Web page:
Tomorrow I’m running a session on ‘Digital by-product data and the sociological imagination: Imagining the future of social research’ for PhD students in the WhiteRose Doctoral training centre. The details of the event are here. The session will cover a range of topics, but the more hands on stuff will be based on this article. Here is a brief description of the session:
Sociologists seem to be deeply worried yet, at the same time, highly invigorated by the emergence of new forms of digital social data. Savage and Burrows (2007) arguments about a coming crisis in empirical sociology are now well known, with sociology’s value and jurisdiction being challenged by new transactional data forms and commercial analytics. But on the other side of this, sociologists have been imagining a future in which sociology harnesses the potential of digital data.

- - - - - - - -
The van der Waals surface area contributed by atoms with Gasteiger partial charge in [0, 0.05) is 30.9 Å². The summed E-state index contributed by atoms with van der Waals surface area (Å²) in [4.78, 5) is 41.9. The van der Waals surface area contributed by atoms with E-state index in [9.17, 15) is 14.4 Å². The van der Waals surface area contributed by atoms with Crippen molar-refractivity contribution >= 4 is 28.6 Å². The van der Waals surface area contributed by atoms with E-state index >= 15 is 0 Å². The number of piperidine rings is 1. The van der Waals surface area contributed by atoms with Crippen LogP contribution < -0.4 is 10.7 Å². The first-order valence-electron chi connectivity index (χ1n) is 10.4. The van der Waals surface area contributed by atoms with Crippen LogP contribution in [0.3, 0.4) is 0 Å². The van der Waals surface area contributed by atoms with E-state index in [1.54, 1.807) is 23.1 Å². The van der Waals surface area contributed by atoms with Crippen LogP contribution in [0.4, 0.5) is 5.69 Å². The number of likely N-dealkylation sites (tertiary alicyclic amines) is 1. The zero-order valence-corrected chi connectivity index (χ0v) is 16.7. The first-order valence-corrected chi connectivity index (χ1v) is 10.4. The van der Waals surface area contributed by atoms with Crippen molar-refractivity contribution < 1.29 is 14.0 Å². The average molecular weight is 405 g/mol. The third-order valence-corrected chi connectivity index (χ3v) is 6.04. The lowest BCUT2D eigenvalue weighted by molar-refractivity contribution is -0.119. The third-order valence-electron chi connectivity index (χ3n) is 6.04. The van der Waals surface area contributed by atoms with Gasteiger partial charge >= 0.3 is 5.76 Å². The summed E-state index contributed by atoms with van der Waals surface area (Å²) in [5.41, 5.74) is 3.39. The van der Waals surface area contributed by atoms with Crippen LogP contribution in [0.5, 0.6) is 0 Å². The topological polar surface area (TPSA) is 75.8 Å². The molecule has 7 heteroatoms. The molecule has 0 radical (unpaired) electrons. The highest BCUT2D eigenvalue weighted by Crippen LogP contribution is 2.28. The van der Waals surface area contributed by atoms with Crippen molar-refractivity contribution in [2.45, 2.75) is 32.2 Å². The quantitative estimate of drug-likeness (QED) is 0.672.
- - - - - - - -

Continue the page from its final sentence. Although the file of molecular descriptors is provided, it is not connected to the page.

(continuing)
In this imagined future we are able to tell new stories about the social world through the mass of data that now accumulate as a result of our everyday interactions with media forms. In this session we will look at the infrastructural and cultural shifts that have afforded this accumulation of everyday digital by-product data. This will allow us to see more clearly what these data might actually be used to reveal. Building on this foundation, the session will then be used to think about how social researchers might draw upon this data and use it in different ways. In this regard the session will be highly exploratory and will reflect on some cutting-edge research in the expanding field of digital sociology.